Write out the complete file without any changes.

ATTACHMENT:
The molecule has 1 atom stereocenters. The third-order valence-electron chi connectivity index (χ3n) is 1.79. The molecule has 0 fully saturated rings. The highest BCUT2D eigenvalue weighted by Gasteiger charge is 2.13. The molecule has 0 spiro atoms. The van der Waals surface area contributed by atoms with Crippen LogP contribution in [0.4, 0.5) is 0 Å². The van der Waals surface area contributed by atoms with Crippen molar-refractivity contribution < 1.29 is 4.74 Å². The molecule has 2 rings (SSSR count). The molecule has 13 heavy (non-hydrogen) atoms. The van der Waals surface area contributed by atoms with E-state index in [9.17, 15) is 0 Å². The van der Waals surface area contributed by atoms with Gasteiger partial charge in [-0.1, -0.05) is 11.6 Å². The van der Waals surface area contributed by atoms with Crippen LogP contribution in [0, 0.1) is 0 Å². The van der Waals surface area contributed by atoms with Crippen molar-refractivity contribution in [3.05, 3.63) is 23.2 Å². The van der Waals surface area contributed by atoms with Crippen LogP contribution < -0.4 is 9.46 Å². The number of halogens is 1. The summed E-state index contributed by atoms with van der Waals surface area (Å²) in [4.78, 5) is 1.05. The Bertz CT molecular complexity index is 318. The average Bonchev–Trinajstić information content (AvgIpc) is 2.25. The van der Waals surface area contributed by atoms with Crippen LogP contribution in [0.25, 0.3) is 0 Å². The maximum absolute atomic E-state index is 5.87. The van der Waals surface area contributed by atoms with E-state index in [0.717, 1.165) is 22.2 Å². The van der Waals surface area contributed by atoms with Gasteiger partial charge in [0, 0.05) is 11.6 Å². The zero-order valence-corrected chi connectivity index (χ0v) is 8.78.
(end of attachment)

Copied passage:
The molecule has 1 atom stereocenters. The third-order valence-electron chi connectivity index (χ3n) is 1.79. The molecule has 0 fully saturated rings. The highest BCUT2D eigenvalue weighted by Gasteiger charge is 2.13. The molecule has 0 spiro atoms. The van der Waals surface area contributed by atoms with Crippen LogP contribution in [0.4, 0.5) is 0 Å². The van der Waals surface area contributed by atoms with Crippen molar-refractivity contribution < 1.29 is 4.74 Å². The molecule has 2 rings (SSSR count). The molecule has 13 heavy (non-hydrogen) atoms. The van der Waals surface area contributed by atoms with E-state index in [9.17, 15) is 0 Å². The van der Waals surface area contributed by atoms with Gasteiger partial charge in [-0.1, -0.05) is 11.6 Å². The van der Waals surface area contributed by atoms with Crippen LogP contribution in [0, 0.1) is 0 Å². The van der Waals surface area contributed by atoms with Crippen molar-refractivity contribution in [3.05, 3.63) is 23.2 Å². The van der Waals surface area contributed by atoms with Crippen LogP contribution < -0.4 is 9.46 Å². The number of halogens is 1. The summed E-state index contributed by atoms with van der Waals surface area (Å²) in [4.78, 5) is 1.05. The Bertz CT molecular complexity index is 318. The average Bonchev–Trinajstić information content (AvgIpc) is 2.25. The van der Waals surface area contributed by atoms with Crippen LogP contribution in [0.25, 0.3) is 0 Å². The maximum absolute atomic E-state index is 5.87. The van der Waals surface area contributed by atoms with E-state index in [0.717, 1.165) is 22.2 Å². The van der Waals surface area contributed by atoms with Gasteiger partial charge in [0, 0.05) is 11.6 Å². The zero-order valence-corrected chi connectivity index (χ0v) is 8.78.